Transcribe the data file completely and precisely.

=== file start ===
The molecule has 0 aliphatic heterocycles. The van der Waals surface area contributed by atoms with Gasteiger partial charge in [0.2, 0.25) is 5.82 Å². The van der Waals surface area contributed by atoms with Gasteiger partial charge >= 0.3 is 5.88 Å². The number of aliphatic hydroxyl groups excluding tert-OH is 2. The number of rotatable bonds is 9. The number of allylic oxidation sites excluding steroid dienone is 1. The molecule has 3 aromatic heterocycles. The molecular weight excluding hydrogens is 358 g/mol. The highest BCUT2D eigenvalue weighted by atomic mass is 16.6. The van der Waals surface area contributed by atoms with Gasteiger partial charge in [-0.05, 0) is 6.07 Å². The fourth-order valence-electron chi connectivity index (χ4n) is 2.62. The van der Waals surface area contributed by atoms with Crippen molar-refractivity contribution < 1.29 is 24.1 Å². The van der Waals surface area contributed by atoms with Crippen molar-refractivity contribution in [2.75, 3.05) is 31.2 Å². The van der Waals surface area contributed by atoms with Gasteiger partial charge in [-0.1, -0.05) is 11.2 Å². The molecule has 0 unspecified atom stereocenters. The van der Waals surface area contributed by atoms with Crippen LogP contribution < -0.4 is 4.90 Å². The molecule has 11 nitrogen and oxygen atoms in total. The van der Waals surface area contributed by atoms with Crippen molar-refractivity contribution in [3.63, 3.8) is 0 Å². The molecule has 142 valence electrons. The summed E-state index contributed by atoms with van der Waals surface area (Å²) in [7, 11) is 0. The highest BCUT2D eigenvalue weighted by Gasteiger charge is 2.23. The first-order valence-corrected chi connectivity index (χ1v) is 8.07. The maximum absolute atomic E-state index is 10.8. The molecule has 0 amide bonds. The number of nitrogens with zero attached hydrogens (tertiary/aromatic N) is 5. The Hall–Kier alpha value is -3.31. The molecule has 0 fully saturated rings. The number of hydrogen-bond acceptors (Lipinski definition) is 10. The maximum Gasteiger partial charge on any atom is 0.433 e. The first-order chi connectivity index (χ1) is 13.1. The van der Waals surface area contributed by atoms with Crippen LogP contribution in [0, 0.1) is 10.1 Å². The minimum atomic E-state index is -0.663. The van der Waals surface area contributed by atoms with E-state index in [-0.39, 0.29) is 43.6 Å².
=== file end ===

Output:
The molecule has 0 aliphatic heterocycles. The van der Waals surface area contributed by atoms with Gasteiger partial charge in [0.2, 0.25) is 5.82 Å². The van der Waals surface area contributed by atoms with Gasteiger partial charge >= 0.3 is 5.88 Å². The number of aliphatic hydroxyl groups excluding tert-OH is 2. The number of rotatable bonds is 9. The number of allylic oxidation sites excluding steroid dienone is 1. The molecule has 3 aromatic heterocycles. The molecular weight excluding hydrogens is 358 g/mol. The highest BCUT2D eigenvalue weighted by atomic mass is 16.6. The van der Waals surface area contributed by atoms with Gasteiger partial charge in [-0.05, 0) is 6.07 Å². The fourth-order valence-electron chi connectivity index (χ4n) is 2.62. The van der Waals surface area contributed by atoms with Crippen molar-refractivity contribution < 1.29 is 24.1 Å². The van der Waals surface area contributed by atoms with Crippen molar-refractivity contribution in [2.75, 3.05) is 31.2 Å². The van der Waals surface area contributed by atoms with Gasteiger partial charge in [-0.1, -0.05) is 11.2 Å². The molecule has 0 unspecified atom stereocenters. The van der Waals surface area contributed by atoms with Crippen LogP contribution < -0.4 is 4.90 Å². The molecule has 11 nitrogen and oxygen atoms in total. The van der Waals surface area contributed by atoms with Crippen molar-refractivity contribution in [3.63, 3.8) is 0 Å². The molecule has 142 valence electrons. The summed E-state index contributed by atoms with van der Waals surface area (Å²) in [7, 11) is 0. The highest BCUT2D eigenvalue weighted by Gasteiger charge is 2.23. The first-order valence-corrected chi connectivity index (χ1v) is 8.07. The maximum absolute atomic E-state index is 10.8. The molecule has 0 amide bonds. The number of nitrogens with zero attached hydrogens (tertiary/aromatic N) is 5. The Hall–Kier alpha value is -3.31. The molecule has 0 fully saturated rings. The number of hydrogen-bond acceptors (Lipinski definition) is 10. The maximum Gasteiger partial charge on any atom is 0.433 e. The first-order chi connectivity index (χ1) is 13.1. The van der Waals surface area contributed by atoms with Crippen LogP contribution in [0, 0.1) is 10.1 Å². The minimum atomic E-state index is -0.663. The van der Waals surface area contributed by atoms with E-state index in [-0.39, 0.29) is 43.6 Å².